Circular Entrepreneurship: Triggers and Backgrounds to Value Creation

  • Sabine Urban


This chapter is dedicated to a systematic investigation concerning entrepreneurial motivation to act in the present challenging context towards circular economy implementation. What must and should be done? Why? Observations on the field and literature analysis deliver useful answers. The common business objective of circular entrepreneurship can be defined as “value creation,” but this “value” takes various forms according to activities, enterprises and countries. Global, holistic, environmental considerations and the cultural background of the decision-makers appear as key factors of the paradigmatic change in progress. Three major features are investigated: natural capital preservation (value becoming dramatic actuality), resource productivity (value becoming a growing factor of competitiveness) and ethical values promotion (the future of humankind and peace at stake).


  1. Alexander, Catherine, and Joshua Reno, eds. 2012. Economies of Recycling; The Global Transformation of Materials, Values and Social Relations. London/New York: Zed Books.Google Scholar
  2. Anthony, Scott D., Clark G. Gilbert, and Mark W. Johnson. 2017. Dual Transformation: How to Reposition Today’s Business While Creating the Future. Boston: Harvard Business School Publishing.Google Scholar
  3. Bansal, Pratima, and Andrew J. Hoffman, eds. 2013. The Oxford Handbook of Business and the Natural Environment. Oxford: Oxford University Press.Google Scholar
  4. Calame, Pierre. 2009. Essai sur l’oeconomie. Paris: Editions Charles Léopold Mayer.Google Scholar
  5. Capra, Fritjof, and Ugo Mattei. 2015. The Ecology of Law. Toward a Legal System in Tune with Nature and Community. Oakland, CA: Berrett-Koehler Publishers.Google Scholar
  6. Chalendar, Pierre-André. 2015. Notre combat pour le climat; Un monde décarboné et en croissance, c’est possible. Un grand patron s’explique. Paris: Le Passeur éditeur.Google Scholar
  7. Delmas-Marty, Mireille. 2016. Aux quatre vents du monde: petit guide de la navigation sur l’océan de la mondialisation. Paris: Seuil.Google Scholar
  8. Fücks, Ralf. 2013. Intelligent wachsen; die grüne Revolution. München: Carl Hanser Verlag.CrossRefGoogle Scholar
  9. Hamel, Gary. 2012. What Matters Now: How to Win in a World of Relentless Change, Ferocious Competition, and Unstoppable Innovation. San Francisco, CA: Jossey-Bass/Wiley.CrossRefGoogle Scholar
  10. Helm, Dieter. 2016. Natural Capital: Valuing the Planet. New Haven and London: Yale University Press.Google Scholar
  11. IPCC (Intergovernmental Panel on Climate Change). 2018. Understanding the IPCC Special Report on 1,5°C. New York: UNEP (United Nations Environment Programme); Geneva, Switzerland: WMO (World Meteorological Organization).Google Scholar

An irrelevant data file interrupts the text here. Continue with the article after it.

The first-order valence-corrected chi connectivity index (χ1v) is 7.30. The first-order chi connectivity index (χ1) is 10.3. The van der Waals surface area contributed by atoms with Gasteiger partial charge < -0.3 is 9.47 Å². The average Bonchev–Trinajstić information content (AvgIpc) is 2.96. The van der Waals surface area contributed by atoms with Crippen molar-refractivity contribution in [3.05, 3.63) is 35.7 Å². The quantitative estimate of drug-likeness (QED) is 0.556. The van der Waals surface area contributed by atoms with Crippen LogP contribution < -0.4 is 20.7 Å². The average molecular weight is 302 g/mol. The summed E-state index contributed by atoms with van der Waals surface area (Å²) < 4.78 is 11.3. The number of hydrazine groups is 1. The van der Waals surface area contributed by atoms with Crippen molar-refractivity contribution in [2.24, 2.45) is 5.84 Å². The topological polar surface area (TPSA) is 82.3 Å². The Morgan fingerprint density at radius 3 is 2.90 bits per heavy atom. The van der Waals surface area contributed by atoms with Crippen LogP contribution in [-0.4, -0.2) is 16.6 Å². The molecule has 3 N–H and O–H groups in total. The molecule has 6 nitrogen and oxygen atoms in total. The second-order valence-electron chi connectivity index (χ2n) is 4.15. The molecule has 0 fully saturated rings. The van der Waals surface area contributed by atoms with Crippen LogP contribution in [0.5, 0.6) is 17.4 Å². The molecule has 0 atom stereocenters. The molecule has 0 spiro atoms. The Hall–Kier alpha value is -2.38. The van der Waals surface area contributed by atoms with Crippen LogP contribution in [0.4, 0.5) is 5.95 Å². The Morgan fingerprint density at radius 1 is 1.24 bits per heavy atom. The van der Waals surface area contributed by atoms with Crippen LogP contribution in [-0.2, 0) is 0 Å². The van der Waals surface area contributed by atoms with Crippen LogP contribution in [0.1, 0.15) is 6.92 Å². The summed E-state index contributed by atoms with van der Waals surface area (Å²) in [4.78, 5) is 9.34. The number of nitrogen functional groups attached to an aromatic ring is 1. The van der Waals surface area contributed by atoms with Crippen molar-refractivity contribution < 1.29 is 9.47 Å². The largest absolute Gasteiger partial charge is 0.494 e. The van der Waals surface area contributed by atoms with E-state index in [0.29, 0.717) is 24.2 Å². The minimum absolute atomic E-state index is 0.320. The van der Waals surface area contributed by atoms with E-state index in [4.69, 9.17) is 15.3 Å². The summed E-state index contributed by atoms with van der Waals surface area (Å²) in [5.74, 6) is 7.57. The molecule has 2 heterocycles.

12. Lacy, Peter, and Jacob Rudqvist. 2015. Waste to Wealth: The Circular Economy Advantage. London: Palgrave Macmillan.Google Scholar
  13. Leoni, Riccardo, and Giuseppe Usai, eds. 2005. Organizations Today. New York: Palgrave Macmillan.Google Scholar
  14. Lowitt, Eric. 2011. The Future of Value: How Sustainability Creates Value through Competitive Differentiation. San Francisco, CA: Jossey-Bass/Wiley.Google Scholar
  15. McDonagh, Pierre, and Andrea Prothero. 1997. Green Management: A Reader. London: The Dryden Press.Google Scholar
  16. Neumayer, Eric. 2013. Weak versus Strong Sustainability; Exploring the Limits of Two Opposing Paradigms. Cheltenham, UK and Northampton, MA: Edward Elgar.CrossRefGoogle Scholar
  17. Pauli, Günter. 2010. Neues Wachstum. Wenn grüne Ideen nachhaltig “blau” werden. Berlin: Konvergenta.Google Scholar
  18. Prahalad, C.K., and M.S. Krishnan. 2008. The New Age of Innovation: Driving Cocreated Value through Global Networks. New York: McGraw-Hill.Google Scholar
  19. SUEZ. 2018. Resource Management in the Digital Age. Open_Resource, 5.
  20. Thomas, Janet M., and Scott J. Callan. 2007. Environmental Economics: Applications, Policy and Theory. Thomson South-Western.Google Scholar
  21. UNEP (United Nations Environment Programme). 2002. Global Environment Outlook 3: Past, Present and Future Perspectives. London/Sterling, VA: UNEP Earthscan Publications Ltd.Google Scholar
  22. ———. 2012. Global Environment Outlook 5: Environment for the Future We Want. London/Sterling, VA: UNEP Earthscan Publications Ltd.Google Scholar
  23. ———. 2016. Global Environment Outlook 6: Regional Assessments: Key Findings and Policy Messages. London/Sterling, VA: UNEP Earthscan Publications Ltd.Google Scholar
  24. Wallas, Andrew. 2017. Business Alchemy: Exploring the Inner, Unseen Dynamics of the Business. London: LID.Google Scholar
  25. WCED (World Commission on Environment and Development). 1987. Our Common Future (The Brundtland Report). New York: United Nations.Google Scholar
  26. Young, Scott T., and K. Kathy Dhanda. 2013. Sustainability: Essentials for Business. Los Angeles/London/New Delhi/Singapore/Washington, DC: Sage.CrossRefGoogle Scholar

Copyright information

© The Author(s) 2019

Authors and Affiliations

  • Sabine Urban
    • 1
  1. 1.University of StrasbourgStrasbourgFrance

Personalised recommendations